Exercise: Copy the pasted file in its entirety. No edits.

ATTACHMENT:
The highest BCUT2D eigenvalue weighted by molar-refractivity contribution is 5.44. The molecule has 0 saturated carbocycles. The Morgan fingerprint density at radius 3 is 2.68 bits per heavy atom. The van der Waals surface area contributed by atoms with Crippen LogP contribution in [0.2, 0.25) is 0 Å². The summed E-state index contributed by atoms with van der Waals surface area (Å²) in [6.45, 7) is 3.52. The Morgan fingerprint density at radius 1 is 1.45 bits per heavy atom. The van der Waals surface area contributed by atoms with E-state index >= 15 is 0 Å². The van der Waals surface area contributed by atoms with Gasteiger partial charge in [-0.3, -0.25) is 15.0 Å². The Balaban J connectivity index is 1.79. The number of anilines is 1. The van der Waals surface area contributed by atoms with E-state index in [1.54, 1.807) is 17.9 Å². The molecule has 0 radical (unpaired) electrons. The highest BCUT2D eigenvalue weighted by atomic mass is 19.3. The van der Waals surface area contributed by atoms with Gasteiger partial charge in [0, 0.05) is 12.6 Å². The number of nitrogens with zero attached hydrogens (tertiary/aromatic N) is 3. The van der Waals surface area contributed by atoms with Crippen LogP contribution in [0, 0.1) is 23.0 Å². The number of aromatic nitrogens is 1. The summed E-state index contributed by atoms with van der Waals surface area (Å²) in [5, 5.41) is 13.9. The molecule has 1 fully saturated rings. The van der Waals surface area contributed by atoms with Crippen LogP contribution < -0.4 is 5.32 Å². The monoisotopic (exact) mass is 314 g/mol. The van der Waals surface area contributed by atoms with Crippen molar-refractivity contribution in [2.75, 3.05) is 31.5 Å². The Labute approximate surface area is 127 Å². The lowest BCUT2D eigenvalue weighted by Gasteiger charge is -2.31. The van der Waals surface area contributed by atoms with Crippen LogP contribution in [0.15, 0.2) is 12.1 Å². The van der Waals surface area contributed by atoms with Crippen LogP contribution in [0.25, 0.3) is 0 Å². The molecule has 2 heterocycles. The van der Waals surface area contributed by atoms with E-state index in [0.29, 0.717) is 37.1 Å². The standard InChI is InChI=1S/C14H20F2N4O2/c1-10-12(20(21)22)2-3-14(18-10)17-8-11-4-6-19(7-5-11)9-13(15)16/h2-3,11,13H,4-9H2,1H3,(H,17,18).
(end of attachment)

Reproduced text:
The highest BCUT2D eigenvalue weighted by molar-refractivity contribution is 5.44. The molecule has 0 saturated carbocycles. The Morgan fingerprint density at radius 3 is 2.68 bits per heavy atom. The van der Waals surface area contributed by atoms with Crippen LogP contribution in [0.2, 0.25) is 0 Å². The summed E-state index contributed by atoms with van der Waals surface area (Å²) in [6.45, 7) is 3.52. The Morgan fingerprint density at radius 1 is 1.45 bits per heavy atom. The van der Waals surface area contributed by atoms with E-state index >= 15 is 0 Å². The van der Waals surface area contributed by atoms with Gasteiger partial charge in [-0.3, -0.25) is 15.0 Å². The Balaban J connectivity index is 1.79. The number of anilines is 1. The van der Waals surface area contributed by atoms with E-state index in [1.54, 1.807) is 17.9 Å². The molecule has 0 radical (unpaired) electrons. The highest BCUT2D eigenvalue weighted by atomic mass is 19.3. The van der Waals surface area contributed by atoms with Gasteiger partial charge in [0, 0.05) is 12.6 Å². The number of nitrogens with zero attached hydrogens (tertiary/aromatic N) is 3. The van der Waals surface area contributed by atoms with Crippen LogP contribution in [0, 0.1) is 23.0 Å². The number of aromatic nitrogens is 1. The summed E-state index contributed by atoms with van der Waals surface area (Å²) in [5, 5.41) is 13.9. The molecule has 1 fully saturated rings. The van der Waals surface area contributed by atoms with Crippen LogP contribution < -0.4 is 5.32 Å². The monoisotopic (exact) mass is 314 g/mol. The van der Waals surface area contributed by atoms with Crippen molar-refractivity contribution in [2.75, 3.05) is 31.5 Å². The Labute approximate surface area is 127 Å². The lowest BCUT2D eigenvalue weighted by Gasteiger charge is -2.31. The van der Waals surface area contributed by atoms with Crippen LogP contribution in [0.15, 0.2) is 12.1 Å². The van der Waals surface area contributed by atoms with Crippen LogP contribution in [0.25, 0.3) is 0 Å². The molecule has 2 heterocycles. The van der Waals surface area contributed by atoms with E-state index in [0.29, 0.717) is 37.1 Å². The standard InChI is InChI=1S/C14H20F2N4O2/c1-10-12(20(21)22)2-3-14(18-10)17-8-11-4-6-19(7-5-11)9-13(15)16/h2-3,11,13H,4-9H2,1H3,(H,17,18).